River of Life Mission, often maligned by Chinatown residents and merchants as a magnet for homelessness in Honolulu’s oldest neighborhood, will relocate to Iwilei and provide up to 700 meals per day in the city’s latest effort to reduce homelessness.
The new four-story, homeless “Resource Center” that’s still under construction at Sumner Street and Iwilei Road is intended as part of a complex of homeless services that already includes the city’s four-story Punawai Rest Stop just behind it. Across the street is the Institute for Human Service’s men’s shelter on Sumner Street, all within a block of a planned rail stop.
Punawai Rest Stop, which was built out of the old Malihini Sportswear factory on Kuwili Street, is designed to provide permanent housing in the form of 21 studio apartments on its upper floors.
The Resource Center, located at 806 Iwilei Road right behind Punawai, was the site of the former Montgomery Motors location. With the $3.9 million purchase price and construction, the total cost to the city is planned at $17.2 million, Mayor Kirk Caldwell announced Wednesday in one of his final acts as mayor.
It’s scheduled to provide hygiene needs and supplies and include meeting and counseling rooms and a multi-unit apartment for live-in staff to learn culinary skills and work in the commercial kitchen.
River of Life Mission would operate the Resource Center when it opens in late May, Caldwell said.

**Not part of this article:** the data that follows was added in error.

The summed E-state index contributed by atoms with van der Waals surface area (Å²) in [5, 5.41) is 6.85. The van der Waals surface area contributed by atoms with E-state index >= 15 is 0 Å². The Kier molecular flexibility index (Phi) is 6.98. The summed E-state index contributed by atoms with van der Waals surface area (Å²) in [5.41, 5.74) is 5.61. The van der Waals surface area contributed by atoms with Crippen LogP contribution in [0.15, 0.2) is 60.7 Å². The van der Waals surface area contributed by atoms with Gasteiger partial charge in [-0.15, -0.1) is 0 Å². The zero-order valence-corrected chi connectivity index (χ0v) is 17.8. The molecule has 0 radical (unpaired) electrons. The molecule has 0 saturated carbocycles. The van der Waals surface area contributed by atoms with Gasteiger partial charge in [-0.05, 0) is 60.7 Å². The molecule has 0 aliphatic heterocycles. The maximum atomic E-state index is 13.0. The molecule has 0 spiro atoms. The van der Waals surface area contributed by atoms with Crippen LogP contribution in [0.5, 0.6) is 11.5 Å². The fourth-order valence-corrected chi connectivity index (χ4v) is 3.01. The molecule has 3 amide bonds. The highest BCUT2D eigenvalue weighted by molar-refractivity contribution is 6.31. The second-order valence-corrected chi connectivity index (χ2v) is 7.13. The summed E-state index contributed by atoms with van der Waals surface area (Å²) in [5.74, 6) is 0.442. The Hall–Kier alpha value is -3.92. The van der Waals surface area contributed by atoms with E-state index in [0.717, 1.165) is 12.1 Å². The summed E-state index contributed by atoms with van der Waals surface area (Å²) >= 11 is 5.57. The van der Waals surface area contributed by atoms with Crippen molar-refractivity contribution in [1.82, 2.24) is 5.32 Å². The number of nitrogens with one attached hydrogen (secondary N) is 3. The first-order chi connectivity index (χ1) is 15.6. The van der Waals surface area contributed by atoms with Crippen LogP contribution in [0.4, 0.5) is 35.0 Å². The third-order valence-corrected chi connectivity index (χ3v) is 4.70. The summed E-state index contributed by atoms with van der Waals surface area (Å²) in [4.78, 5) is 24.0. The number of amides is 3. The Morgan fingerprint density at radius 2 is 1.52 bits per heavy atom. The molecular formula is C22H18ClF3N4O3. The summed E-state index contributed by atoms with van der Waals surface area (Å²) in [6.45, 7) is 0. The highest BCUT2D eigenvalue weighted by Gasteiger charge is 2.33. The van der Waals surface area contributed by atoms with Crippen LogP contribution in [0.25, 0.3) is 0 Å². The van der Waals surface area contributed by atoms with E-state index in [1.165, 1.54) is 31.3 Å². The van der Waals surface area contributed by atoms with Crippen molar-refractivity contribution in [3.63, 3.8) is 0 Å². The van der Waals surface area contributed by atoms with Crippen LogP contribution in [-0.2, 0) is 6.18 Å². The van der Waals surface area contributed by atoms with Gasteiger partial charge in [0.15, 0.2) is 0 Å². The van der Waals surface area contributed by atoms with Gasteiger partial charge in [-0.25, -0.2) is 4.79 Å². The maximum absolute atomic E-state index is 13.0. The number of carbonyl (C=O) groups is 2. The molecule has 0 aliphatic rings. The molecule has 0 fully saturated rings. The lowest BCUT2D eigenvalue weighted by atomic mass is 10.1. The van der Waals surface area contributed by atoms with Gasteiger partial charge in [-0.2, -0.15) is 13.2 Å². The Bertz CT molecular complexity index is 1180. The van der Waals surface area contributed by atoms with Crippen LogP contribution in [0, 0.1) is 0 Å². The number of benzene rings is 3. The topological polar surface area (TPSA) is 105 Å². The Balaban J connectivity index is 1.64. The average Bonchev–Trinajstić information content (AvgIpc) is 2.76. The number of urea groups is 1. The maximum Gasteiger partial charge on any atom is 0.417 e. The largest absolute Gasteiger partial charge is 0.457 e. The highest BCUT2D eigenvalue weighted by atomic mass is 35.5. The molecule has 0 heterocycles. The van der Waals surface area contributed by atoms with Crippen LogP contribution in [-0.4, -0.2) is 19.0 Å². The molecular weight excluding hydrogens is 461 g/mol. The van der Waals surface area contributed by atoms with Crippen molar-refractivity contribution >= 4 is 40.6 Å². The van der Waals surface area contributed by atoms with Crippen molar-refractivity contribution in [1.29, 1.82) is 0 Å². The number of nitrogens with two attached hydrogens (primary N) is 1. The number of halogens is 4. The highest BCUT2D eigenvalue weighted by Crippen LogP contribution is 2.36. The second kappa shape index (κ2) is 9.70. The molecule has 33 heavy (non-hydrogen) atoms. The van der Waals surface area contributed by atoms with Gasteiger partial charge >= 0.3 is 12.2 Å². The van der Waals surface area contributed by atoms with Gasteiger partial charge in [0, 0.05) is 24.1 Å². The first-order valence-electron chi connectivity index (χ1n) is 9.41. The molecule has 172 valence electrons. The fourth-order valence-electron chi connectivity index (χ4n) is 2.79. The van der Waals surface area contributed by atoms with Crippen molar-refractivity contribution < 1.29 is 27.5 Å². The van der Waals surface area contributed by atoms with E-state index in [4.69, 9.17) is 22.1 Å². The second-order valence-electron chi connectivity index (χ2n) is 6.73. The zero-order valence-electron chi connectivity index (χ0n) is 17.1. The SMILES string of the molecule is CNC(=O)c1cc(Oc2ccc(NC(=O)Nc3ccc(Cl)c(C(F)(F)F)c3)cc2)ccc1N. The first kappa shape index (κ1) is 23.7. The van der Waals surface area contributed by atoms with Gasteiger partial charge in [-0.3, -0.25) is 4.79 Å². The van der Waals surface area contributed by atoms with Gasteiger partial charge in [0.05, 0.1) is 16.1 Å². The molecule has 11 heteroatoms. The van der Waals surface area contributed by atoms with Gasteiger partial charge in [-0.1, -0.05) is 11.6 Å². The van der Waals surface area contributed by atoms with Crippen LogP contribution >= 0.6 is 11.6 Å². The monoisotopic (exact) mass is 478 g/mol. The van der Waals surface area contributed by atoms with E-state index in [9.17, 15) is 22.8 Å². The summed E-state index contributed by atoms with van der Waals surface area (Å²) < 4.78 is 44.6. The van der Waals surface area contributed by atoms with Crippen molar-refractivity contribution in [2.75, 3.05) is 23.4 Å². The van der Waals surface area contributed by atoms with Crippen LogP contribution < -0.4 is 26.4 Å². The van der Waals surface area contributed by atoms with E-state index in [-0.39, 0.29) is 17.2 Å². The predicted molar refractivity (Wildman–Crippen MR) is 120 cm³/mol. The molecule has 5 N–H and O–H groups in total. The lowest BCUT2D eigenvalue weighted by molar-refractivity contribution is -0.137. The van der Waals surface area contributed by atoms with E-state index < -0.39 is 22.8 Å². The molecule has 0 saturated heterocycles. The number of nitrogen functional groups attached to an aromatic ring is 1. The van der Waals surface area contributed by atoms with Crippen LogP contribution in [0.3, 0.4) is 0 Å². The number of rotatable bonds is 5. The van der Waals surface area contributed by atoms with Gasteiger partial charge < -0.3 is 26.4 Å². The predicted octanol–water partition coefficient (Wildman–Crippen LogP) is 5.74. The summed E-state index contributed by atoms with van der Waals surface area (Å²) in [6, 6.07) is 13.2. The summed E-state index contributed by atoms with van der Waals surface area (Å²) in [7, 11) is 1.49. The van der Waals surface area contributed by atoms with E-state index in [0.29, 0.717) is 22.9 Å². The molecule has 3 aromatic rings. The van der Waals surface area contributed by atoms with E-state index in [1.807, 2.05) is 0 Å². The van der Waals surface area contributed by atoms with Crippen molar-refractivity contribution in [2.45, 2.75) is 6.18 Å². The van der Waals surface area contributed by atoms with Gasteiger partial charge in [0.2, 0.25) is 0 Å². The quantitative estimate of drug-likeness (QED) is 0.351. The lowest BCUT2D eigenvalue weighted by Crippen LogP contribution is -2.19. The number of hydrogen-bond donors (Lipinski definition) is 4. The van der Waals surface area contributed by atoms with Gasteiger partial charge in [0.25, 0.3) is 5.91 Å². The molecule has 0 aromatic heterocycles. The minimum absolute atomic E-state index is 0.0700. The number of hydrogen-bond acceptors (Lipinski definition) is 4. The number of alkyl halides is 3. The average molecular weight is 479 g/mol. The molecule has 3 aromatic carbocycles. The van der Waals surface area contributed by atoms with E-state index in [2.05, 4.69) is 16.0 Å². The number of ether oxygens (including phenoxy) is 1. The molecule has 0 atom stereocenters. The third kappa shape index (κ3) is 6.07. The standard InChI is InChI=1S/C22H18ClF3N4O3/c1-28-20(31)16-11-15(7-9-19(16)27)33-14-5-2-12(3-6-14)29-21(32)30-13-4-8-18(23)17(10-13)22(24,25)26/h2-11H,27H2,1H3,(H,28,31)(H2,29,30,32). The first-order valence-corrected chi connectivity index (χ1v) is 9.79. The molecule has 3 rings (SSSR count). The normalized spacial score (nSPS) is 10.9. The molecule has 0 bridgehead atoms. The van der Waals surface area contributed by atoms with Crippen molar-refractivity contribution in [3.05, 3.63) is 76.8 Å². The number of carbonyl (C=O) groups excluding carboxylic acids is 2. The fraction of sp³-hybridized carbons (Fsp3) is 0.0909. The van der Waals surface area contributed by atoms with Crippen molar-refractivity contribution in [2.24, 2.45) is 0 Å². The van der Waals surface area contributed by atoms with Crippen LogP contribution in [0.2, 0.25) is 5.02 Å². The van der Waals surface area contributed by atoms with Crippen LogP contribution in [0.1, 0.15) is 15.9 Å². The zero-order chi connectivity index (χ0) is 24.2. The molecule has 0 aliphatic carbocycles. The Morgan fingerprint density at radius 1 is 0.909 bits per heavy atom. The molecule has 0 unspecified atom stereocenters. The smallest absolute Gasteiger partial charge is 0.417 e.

Twenty-seven studio apartments are planned on the top floors of the Resource Center for homeless people, those at risk of becoming homeless and low- income residents who could conceivably benefit from using rail, Caldwell said. Each apartment is planned to include “an efficiency kitchen with stove and refrigerator and a bathroom suite,” according to the city.
Unlike Punawai, the Resource Center is planned to include meal seating for more than 100 people and a commercial kitchen capable of preparing a total of 700 breakfasts, lunches and dinners per day, Caldwell said.
River of Life Mission would shut down its Chinatown operations and move over to the Resource Center when it opens, Caldwell said.
Unlike River of Life’s Chinatown food service, where homeless people line up on North Pauahi Street, people waiting for food at the Resource Center would not be in a public space. Instead, they would wait in a waiting room while getting a wide range of help, said Sandy Pfund, director of the city’s Department of Land Management.
Eric Wong manages 76 low-income apartment units above Chinatown’s Kekaulike Market and helped to organize a walking patrol of mostly senior Chinatown residents who report illegal homeless activity.
The week before Christmas, Wong found what appeared to be human feces outside the apartment building on Dec. 19, 21 and 22.
“After they eat their meal, River of Life doesn’t provide further assistance,” Wong said. “Obviously the bathroom is an issue after you feed somebody. It’s good for Chinatown to draw the homeless feeding away from the businesses and residents and makes our lives less stressful in dealing with the homeless. It’s not about River of Life. It’s about the unstable people they draw. It’s not everyone. It’s probably one out of hundreds of clients. But it’s that one that makes everyone wonder why River of Life should be in Chinatown.”
In a statement, Caldwell said: “River of Life Mission has served a vital service in our community for over three decades and counting. During the pandemic, as food insecurity rose across O‘ahu, River of Life switched to serving to-go meals to make sure our most vulnerable population was still taken care of and in a safer way. We’re glad that we are providing a platform for this non-profit organization to find a new space to continue its essential services in an area that’s central to the need.”